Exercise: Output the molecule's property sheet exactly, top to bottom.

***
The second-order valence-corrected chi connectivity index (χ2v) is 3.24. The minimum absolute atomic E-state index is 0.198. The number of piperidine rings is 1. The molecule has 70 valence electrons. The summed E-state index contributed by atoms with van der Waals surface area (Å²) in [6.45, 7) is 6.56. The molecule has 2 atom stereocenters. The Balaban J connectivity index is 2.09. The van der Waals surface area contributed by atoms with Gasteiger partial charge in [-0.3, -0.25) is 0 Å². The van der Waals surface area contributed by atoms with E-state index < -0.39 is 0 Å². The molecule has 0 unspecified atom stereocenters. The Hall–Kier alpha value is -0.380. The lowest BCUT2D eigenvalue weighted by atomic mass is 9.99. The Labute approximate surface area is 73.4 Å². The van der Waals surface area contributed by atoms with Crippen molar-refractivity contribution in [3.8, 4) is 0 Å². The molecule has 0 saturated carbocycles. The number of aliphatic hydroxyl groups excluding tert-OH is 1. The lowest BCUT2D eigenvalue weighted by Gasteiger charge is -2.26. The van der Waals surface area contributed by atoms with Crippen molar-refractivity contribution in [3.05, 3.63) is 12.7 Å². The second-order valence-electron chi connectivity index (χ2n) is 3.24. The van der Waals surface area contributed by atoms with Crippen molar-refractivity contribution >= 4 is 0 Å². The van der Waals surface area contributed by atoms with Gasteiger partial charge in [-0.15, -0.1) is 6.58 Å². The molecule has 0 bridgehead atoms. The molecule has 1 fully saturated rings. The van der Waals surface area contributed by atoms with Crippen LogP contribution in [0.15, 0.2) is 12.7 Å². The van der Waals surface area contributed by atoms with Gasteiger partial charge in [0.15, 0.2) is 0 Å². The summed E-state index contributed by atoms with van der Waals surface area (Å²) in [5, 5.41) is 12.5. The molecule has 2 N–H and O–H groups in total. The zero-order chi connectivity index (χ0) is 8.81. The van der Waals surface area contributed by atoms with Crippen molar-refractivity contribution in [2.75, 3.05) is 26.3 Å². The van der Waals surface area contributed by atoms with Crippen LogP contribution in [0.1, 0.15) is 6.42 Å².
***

The second-order valence-corrected chi connectivity index (χ2v) is 3.24. The minimum absolute atomic E-state index is 0.198. The number of piperidine rings is 1. The molecule has 70 valence electrons. The summed E-state index contributed by atoms with van der Waals surface area (Å²) in [6.45, 7) is 6.56. The molecule has 2 atom stereocenters. The Balaban J connectivity index is 2.09. The van der Waals surface area contributed by atoms with Gasteiger partial charge in [-0.3, -0.25) is 0 Å². The van der Waals surface area contributed by atoms with E-state index < -0.39 is 0 Å². The molecule has 0 unspecified atom stereocenters. The Hall–Kier alpha value is -0.380. The lowest BCUT2D eigenvalue weighted by atomic mass is 9.99. The Labute approximate surface area is 73.4 Å². The van der Waals surface area contributed by atoms with Crippen molar-refractivity contribution in [3.8, 4) is 0 Å². The molecule has 0 saturated carbocycles. The number of aliphatic hydroxyl groups excluding tert-OH is 1. The lowest BCUT2D eigenvalue weighted by Gasteiger charge is -2.26. The van der Waals surface area contributed by atoms with Crippen molar-refractivity contribution in [3.05, 3.63) is 12.7 Å². The second-order valence-electron chi connectivity index (χ2n) is 3.24. The van der Waals surface area contributed by atoms with Crippen molar-refractivity contribution >= 4 is 0 Å². The van der Waals surface area contributed by atoms with Gasteiger partial charge in [-0.15, -0.1) is 6.58 Å². The molecule has 0 bridgehead atoms. The molecule has 1 fully saturated rings. The van der Waals surface area contributed by atoms with Crippen LogP contribution in [0.15, 0.2) is 12.7 Å². The van der Waals surface area contributed by atoms with Gasteiger partial charge in [0.15, 0.2) is 0 Å². The summed E-state index contributed by atoms with van der Waals surface area (Å²) in [5, 5.41) is 12.5. The molecule has 2 N–H and O–H groups in total. The zero-order chi connectivity index (χ0) is 8.81. The van der Waals surface area contributed by atoms with Crippen molar-refractivity contribution in [2.75, 3.05) is 26.3 Å². The van der Waals surface area contributed by atoms with Crippen LogP contribution in [0.1, 0.15) is 6.42 Å².